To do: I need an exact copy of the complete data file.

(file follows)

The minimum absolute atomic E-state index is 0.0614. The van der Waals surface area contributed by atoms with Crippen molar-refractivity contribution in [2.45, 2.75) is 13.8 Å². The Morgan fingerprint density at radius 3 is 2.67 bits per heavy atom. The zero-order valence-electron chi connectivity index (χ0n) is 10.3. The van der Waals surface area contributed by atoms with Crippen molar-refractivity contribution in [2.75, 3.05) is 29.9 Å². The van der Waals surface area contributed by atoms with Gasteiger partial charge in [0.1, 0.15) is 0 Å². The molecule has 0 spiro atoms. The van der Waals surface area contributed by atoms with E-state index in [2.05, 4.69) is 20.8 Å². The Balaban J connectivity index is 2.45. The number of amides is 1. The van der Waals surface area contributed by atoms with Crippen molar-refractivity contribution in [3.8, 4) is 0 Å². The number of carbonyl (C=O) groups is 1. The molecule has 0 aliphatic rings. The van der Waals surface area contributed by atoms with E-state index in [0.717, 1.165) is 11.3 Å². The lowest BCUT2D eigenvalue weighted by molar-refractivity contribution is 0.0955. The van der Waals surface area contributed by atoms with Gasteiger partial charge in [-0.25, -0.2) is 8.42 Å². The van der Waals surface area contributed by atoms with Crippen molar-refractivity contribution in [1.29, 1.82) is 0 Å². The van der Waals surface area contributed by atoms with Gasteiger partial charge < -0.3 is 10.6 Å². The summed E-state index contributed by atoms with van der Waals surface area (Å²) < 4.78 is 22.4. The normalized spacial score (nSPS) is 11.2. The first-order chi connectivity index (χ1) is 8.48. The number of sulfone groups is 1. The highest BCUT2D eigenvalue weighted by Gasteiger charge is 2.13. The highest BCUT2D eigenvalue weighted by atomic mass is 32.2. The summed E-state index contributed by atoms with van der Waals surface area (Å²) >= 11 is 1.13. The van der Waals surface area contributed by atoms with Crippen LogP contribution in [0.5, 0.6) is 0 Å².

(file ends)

The minimum absolute atomic E-state index is 0.0614. The van der Waals surface area contributed by atoms with Crippen molar-refractivity contribution in [2.45, 2.75) is 13.8 Å². The Morgan fingerprint density at radius 3 is 2.67 bits per heavy atom. The zero-order valence-electron chi connectivity index (χ0n) is 10.3. The van der Waals surface area contributed by atoms with Crippen molar-refractivity contribution in [2.75, 3.05) is 29.9 Å². The van der Waals surface area contributed by atoms with Gasteiger partial charge in [0.1, 0.15) is 0 Å². The molecule has 0 spiro atoms. The van der Waals surface area contributed by atoms with E-state index in [2.05, 4.69) is 20.8 Å². The Balaban J connectivity index is 2.45. The number of amides is 1. The van der Waals surface area contributed by atoms with Crippen molar-refractivity contribution in [3.8, 4) is 0 Å². The number of carbonyl (C=O) groups is 1. The molecule has 0 aliphatic rings. The van der Waals surface area contributed by atoms with E-state index in [0.717, 1.165) is 11.3 Å². The lowest BCUT2D eigenvalue weighted by molar-refractivity contribution is 0.0955. The van der Waals surface area contributed by atoms with Gasteiger partial charge in [-0.25, -0.2) is 8.42 Å². The van der Waals surface area contributed by atoms with Crippen molar-refractivity contribution in [1.29, 1.82) is 0 Å². The van der Waals surface area contributed by atoms with Gasteiger partial charge < -0.3 is 10.6 Å². The summed E-state index contributed by atoms with van der Waals surface area (Å²) < 4.78 is 22.4. The normalized spacial score (nSPS) is 11.2. The first-order chi connectivity index (χ1) is 8.48. The number of sulfone groups is 1. The highest BCUT2D eigenvalue weighted by Gasteiger charge is 2.13. The highest BCUT2D eigenvalue weighted by atomic mass is 32.2. The summed E-state index contributed by atoms with van der Waals surface area (Å²) >= 11 is 1.13. The van der Waals surface area contributed by atoms with Crippen LogP contribution in [0.5, 0.6) is 0 Å².